Given the events of the last year, do you think our thinking of fiscal mathematics not just in India but the world has undergone a change? I would say yes. Who else, if you think among the global economists, write and have written continuously on this? I am not going to an extreme version like Larry Summers (former chief economist of the World Bank)... no Larry is not one who may be regarded as a fiscal fetishist, but there were others like Stanley Fischer (former vice chair of US Federal Reserve). Stan has been writing and saying that the entire literature in relation to the fiscal issue by eminent economists has undergone a rethink in terms of the importance of the role of public outlays, particularly on the need for them to play a proactive role on rejuvenating of infrastructure and more importantly employment, given in terms of what (labour-saving) technologies have done and also in terms of health and education. So I agree with you that the literature on fiscal policy has undergone a change.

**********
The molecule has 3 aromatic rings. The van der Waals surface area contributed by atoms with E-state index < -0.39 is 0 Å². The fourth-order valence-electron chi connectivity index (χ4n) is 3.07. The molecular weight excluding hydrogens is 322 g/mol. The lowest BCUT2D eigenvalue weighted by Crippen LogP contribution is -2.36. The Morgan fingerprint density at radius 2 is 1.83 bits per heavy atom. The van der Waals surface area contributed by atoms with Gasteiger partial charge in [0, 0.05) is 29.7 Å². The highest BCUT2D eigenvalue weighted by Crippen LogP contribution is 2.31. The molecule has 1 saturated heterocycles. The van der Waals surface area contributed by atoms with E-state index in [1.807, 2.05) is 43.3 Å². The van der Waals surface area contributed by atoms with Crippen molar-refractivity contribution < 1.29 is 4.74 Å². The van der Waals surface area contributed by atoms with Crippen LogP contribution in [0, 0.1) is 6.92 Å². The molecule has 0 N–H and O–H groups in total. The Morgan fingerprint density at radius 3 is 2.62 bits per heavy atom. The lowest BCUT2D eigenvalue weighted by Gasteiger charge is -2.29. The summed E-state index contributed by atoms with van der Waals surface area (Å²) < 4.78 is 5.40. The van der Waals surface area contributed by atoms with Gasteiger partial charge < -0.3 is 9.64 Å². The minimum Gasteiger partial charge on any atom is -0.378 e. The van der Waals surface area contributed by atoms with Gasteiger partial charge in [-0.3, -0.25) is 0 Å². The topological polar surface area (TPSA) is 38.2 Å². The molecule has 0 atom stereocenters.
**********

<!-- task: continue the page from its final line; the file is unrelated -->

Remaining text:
To give you an anecdote, I was invited to give a lecture to the finance ministers of all Commonwealth countries. The title of my lecture was fiscal forbearance. People talk of monetary forbearance. But I talked of fiscal forbearance in times of this kind, which represents in some ways the changing ethos. Similarly, in the last OECD fiscal networking conference, the thinking on this fiscal issue has been an evolving one. OECD has been one of the flag carriers with regard to adherence to fiscal policies. The Germans have had a very strong influence if you recall. So all that... I agree entirely has undergone and is undergoing a change. In our federation, it’s much more important for the states to become increasingly involved in all of this. If I were to ask you a hypothetical question, that if there was no implicit guarantee upon the charge of the consolidated fund of each individual state government, don’t you think that the market would have displayed their hesitation. For instance, if we looked anecdotally at the debt today of Punjab, it’s so high, and yet Punjab successfully borrows market development loans because there is an implicit state guarantee and unlike the US constitution, there is no such thing as federal bankruptcy. California can get bankrupt, I cannot imgaine any state becoming bankrupt. The issue of the sovereign guarantee -- that’s why I think we need to consider the states and the Centre in a holistic way.